obnoxious regulation making it compulsory for any contribution aimed for educational
institutions, overlooking that such contributions to the alma mater was a way of repaying back,
was scrapped by the new government.
The FCRA was introduced in 1976 as an Act to ‘‘regulate the acceptance and utilization of foreign
contributions/ donations or foreign hospitality of certain persons or associations with a view to
ensuring that parliamentary institutions, political associations and academic and other voluntary
organizations as well as individuals working in important areas of national life function in a
manner consistent with the values of sovereign democratic republic.’’ Notwithstanding the
unexceptionable (although somewhat pompous) objective, in practice its application has been
detrimental in multiple ways.
The Act is administered by the Ministry of Home Affairs. The Foreigners Division of MHA is a
bureaucratic web scrutinizing thousands of applications; a vestige of the ‘‘permission culture’’.
Some 23,000 associations stand registered under the FCRA and roughly 700 associations get
permissions each year and over 14,598 such associations filed returns in 2001-02 alone. The Act
regulates a spectrum of activities:
1 International conference
2 Individual foreign scholars
3 Foreign contributions need prior approval.
4 Foreign hospitality,
5 Scholarships
6 Media
7 The Indian Diaspora finds the Act even more onerous because currently contributions from
NRIs to corporate sector come under the Foreign Exchange Maintenance Act, while non-
corporate organizations are under the ambit of the FCRA. FERA was repealed some time ago
and FEMA which was its replacement looks into foreign exchange utilization for business
purposes. However, even philanthropic activities are clubbed under FCRA and contributions do
not get any tax exemption for the donations given by them. Action on Singhvi Committee’s
recommendations has been tardy.
The FCRA is an archaic legislation. Even as India has become increasingly globalised, this Act
reflects undue diffidence. It is a part of a misplaced paranoia that foreigners are busy conspiring
to destabilize us and even self-respecting Indians and recognized academic institutions can be so
easily subverted. Every country must protect attempts to subvert institutions and, given
enhanced security concerns, keep a firm check on suspect money.
There are, however, other means to achieve this unexceptionable goal. Several existing laws like
the Money Laundering Act, Foreign Exchange Management Act and other legislations under the
control of Ministry of Home Affairs can be strengthened to meet this objective. The FCRA
deserves to be scrapped. Democratic institutions and our pride in preserving an ‘‘open society’’
need repeated vindication. Can we arrange a decent but quick burial for this outmoded law?

Prior Permission when required

• Where the association does not have a FCRA registration
• Where the association is placed under prior permission category
• Where registration is frozen
• Associations of political nature, not being political party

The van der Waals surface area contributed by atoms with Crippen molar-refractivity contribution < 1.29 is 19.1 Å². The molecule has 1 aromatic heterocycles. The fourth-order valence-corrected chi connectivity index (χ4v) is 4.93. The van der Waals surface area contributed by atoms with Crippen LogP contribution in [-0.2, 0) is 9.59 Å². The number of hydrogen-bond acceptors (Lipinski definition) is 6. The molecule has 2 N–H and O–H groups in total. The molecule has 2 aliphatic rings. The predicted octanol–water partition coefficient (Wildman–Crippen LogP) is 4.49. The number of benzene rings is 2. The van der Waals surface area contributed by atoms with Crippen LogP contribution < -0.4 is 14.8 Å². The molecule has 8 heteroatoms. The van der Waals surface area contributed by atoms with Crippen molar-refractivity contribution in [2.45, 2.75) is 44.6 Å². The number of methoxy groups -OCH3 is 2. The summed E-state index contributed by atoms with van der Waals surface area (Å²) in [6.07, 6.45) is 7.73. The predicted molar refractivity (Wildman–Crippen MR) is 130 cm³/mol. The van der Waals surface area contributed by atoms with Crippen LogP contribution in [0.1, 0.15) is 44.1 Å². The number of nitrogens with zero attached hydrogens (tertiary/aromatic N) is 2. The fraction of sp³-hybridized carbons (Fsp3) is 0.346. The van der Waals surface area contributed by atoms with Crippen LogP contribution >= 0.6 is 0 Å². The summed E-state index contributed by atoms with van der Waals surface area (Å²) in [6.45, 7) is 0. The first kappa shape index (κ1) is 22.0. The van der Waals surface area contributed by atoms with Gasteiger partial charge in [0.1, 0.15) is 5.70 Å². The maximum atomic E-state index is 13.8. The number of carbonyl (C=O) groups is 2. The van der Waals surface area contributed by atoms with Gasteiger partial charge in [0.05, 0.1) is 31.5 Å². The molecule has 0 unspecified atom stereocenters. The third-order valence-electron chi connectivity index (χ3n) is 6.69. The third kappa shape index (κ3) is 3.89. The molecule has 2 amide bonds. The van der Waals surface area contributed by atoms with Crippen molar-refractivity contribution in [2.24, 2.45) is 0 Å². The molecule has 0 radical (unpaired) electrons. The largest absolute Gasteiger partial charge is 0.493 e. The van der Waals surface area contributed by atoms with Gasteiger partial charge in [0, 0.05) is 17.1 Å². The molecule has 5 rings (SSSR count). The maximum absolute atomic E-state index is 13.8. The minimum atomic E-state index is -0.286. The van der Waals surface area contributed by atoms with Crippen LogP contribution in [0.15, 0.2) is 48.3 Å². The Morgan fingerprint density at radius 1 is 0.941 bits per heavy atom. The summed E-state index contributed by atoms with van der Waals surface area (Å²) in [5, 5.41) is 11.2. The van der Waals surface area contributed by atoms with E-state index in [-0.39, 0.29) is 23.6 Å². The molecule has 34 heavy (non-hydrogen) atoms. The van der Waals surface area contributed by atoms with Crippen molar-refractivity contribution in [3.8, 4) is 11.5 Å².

Essentials of prior permission
• Donor specific
• Donee specific
• Amount specific – within overall limits
• Purpose specific

Management of NGOs –Mobilizing & Managing Financial Resources – S.Rengasamy

Penalties FCRA Problems

Ø Genuine groups with documental
• Prohibition evidence of support letters from
• Placing the association in prior permission donors, summarily rejected
category Ø If there is a change of 50 % or
• Fine more of the office bearers, fresh
application – undemocratic
• Seizure/confiscation of the foreign Ø Grey Areas:
contribution n When FC losses its characteristics.
• Imprisonment upto 5 years n Not able to support Gross Root
level Orgs.,/CBOs
Ø FC 8 Application recommendation
Role of Banks letter from Collector or Govt.,
• Prime source for receipt and utilization officials
• Can keep a watch over activities of
doubtful associations
• Information about foreign contribution
• Not to allow receipt and utilization of foreign contribution without Registration or
prior permission.

Bilateral Development Assistance

Preferred Bilateral partner countries
• Japan
• United Kingdom
• United States of America
• Germany
• European union Countries
• Russian Federation

Preferred Areas for Bilateral Development Assistance

Ø Projects of economic and social importance
Ø Technical assistance programs that aim at enhancement of knowledge/skills of
Indian Nationals
Ø Each project to be cleared by the DEA. No blanket permission to any NGO based
on reputation/past performance
Ø FCRA clearance compulsory

Procedure for clearing the proposals

• Bilateral partners to identify the recipient organizations and projects.
• Submission of brief particulars of program/project to the DEA.
• Response of DEA to bilateral partners.
• Approval of list of recipients/programs/projects.
• Transfer of funds by bilateral partner to the recipient organizations.
• Monitoring the physical and financial progress of the projects.

Management of NGOs –Mobilizing & Managing Financial Resources – S.Rengasamy


Year Amount Rs/crores % increase over previous Year

2000-01 4535.2 3.58
2001-02 4871.9 7.42
2002-03 5046.5 15.56

Amount wise break-up of foreign contribution received by reporting associations

Year Below Between Between Above

Rs.1 cr Rs.1-5 cr Rs.5-10 cr Rs.10 cr